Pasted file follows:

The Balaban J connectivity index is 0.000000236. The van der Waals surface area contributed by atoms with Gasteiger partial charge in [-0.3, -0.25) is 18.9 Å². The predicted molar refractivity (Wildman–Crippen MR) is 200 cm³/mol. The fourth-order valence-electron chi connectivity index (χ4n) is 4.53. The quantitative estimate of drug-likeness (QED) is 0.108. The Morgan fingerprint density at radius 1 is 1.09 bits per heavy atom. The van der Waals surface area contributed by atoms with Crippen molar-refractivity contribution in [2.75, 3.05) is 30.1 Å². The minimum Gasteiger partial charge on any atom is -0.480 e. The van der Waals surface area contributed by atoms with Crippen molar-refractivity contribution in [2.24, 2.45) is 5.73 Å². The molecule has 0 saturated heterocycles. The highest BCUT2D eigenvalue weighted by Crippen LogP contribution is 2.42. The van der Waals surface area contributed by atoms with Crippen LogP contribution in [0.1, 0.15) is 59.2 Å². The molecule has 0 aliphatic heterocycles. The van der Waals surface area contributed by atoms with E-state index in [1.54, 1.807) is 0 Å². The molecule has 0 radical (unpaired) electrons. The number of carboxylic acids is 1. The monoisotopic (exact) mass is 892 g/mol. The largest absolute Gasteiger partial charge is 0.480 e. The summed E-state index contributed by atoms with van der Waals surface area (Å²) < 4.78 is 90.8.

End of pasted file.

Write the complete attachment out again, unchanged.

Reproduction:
The Balaban J connectivity index is 0.000000236. The van der Waals surface area contributed by atoms with Gasteiger partial charge in [-0.3, -0.25) is 18.9 Å². The predicted molar refractivity (Wildman–Crippen MR) is 200 cm³/mol. The fourth-order valence-electron chi connectivity index (χ4n) is 4.53. The quantitative estimate of drug-likeness (QED) is 0.108. The Morgan fingerprint density at radius 1 is 1.09 bits per heavy atom. The van der Waals surface area contributed by atoms with Crippen molar-refractivity contribution in [2.75, 3.05) is 30.1 Å². The minimum Gasteiger partial charge on any atom is -0.480 e. The van der Waals surface area contributed by atoms with Crippen molar-refractivity contribution in [2.24, 2.45) is 5.73 Å². The molecule has 0 saturated heterocycles. The highest BCUT2D eigenvalue weighted by Crippen LogP contribution is 2.42. The van der Waals surface area contributed by atoms with Crippen LogP contribution in [0.1, 0.15) is 59.2 Å². The molecule has 0 aliphatic heterocycles. The van der Waals surface area contributed by atoms with E-state index in [1.54, 1.807) is 0 Å². The molecule has 0 radical (unpaired) electrons. The number of carboxylic acids is 1. The monoisotopic (exact) mass is 892 g/mol. The largest absolute Gasteiger partial charge is 0.480 e. The summed E-state index contributed by atoms with van der Waals surface area (Å²) < 4.78 is 90.8.